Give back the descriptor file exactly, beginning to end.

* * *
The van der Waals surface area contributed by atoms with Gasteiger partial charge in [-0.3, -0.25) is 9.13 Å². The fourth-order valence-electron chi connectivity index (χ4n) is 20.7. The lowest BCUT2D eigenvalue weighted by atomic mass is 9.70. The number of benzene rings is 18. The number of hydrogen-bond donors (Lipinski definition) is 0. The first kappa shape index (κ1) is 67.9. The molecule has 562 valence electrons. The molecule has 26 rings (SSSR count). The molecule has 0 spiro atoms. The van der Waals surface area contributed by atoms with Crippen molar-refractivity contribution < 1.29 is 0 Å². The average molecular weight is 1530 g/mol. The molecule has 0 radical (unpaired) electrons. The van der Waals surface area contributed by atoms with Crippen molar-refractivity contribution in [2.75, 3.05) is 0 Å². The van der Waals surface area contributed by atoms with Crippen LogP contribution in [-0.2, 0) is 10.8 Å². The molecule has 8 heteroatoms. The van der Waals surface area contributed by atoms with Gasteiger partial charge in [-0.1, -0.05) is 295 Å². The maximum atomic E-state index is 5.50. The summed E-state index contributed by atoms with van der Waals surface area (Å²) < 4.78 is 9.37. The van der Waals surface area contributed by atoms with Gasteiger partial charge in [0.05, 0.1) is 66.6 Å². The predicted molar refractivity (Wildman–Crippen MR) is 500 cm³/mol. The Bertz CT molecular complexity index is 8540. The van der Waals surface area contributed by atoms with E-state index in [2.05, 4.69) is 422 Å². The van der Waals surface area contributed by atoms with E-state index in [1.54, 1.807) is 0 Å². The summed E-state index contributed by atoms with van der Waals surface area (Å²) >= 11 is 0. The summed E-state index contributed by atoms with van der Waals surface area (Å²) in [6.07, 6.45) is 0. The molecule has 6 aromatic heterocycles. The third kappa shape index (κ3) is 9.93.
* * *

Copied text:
The van der Waals surface area contributed by atoms with Gasteiger partial charge in [-0.3, -0.25) is 9.13 Å². The fourth-order valence-electron chi connectivity index (χ4n) is 20.7. The lowest BCUT2D eigenvalue weighted by atomic mass is 9.70. The number of benzene rings is 18. The number of hydrogen-bond donors (Lipinski definition) is 0. The first kappa shape index (κ1) is 67.9. The molecule has 562 valence electrons. The molecule has 26 rings (SSSR count). The molecule has 0 spiro atoms. The van der Waals surface area contributed by atoms with Crippen molar-refractivity contribution < 1.29 is 0 Å². The average molecular weight is 1530 g/mol. The molecule has 0 radical (unpaired) electrons. The van der Waals surface area contributed by atoms with Crippen molar-refractivity contribution in [2.75, 3.05) is 0 Å². The van der Waals surface area contributed by atoms with Crippen LogP contribution in [-0.2, 0) is 10.8 Å². The molecule has 8 heteroatoms. The van der Waals surface area contributed by atoms with Gasteiger partial charge in [-0.1, -0.05) is 295 Å². The maximum atomic E-state index is 5.50. The summed E-state index contributed by atoms with van der Waals surface area (Å²) < 4.78 is 9.37. The van der Waals surface area contributed by atoms with Gasteiger partial charge in [0.05, 0.1) is 66.6 Å². The predicted molar refractivity (Wildman–Crippen MR) is 500 cm³/mol. The Bertz CT molecular complexity index is 8540. The van der Waals surface area contributed by atoms with E-state index in [2.05, 4.69) is 422 Å². The van der Waals surface area contributed by atoms with E-state index in [1.54, 1.807) is 0 Å². The summed E-state index contributed by atoms with van der Waals surface area (Å²) >= 11 is 0. The summed E-state index contributed by atoms with van der Waals surface area (Å²) in [6.07, 6.45) is 0. The molecule has 6 aromatic heterocycles. The third kappa shape index (κ3) is 9.93.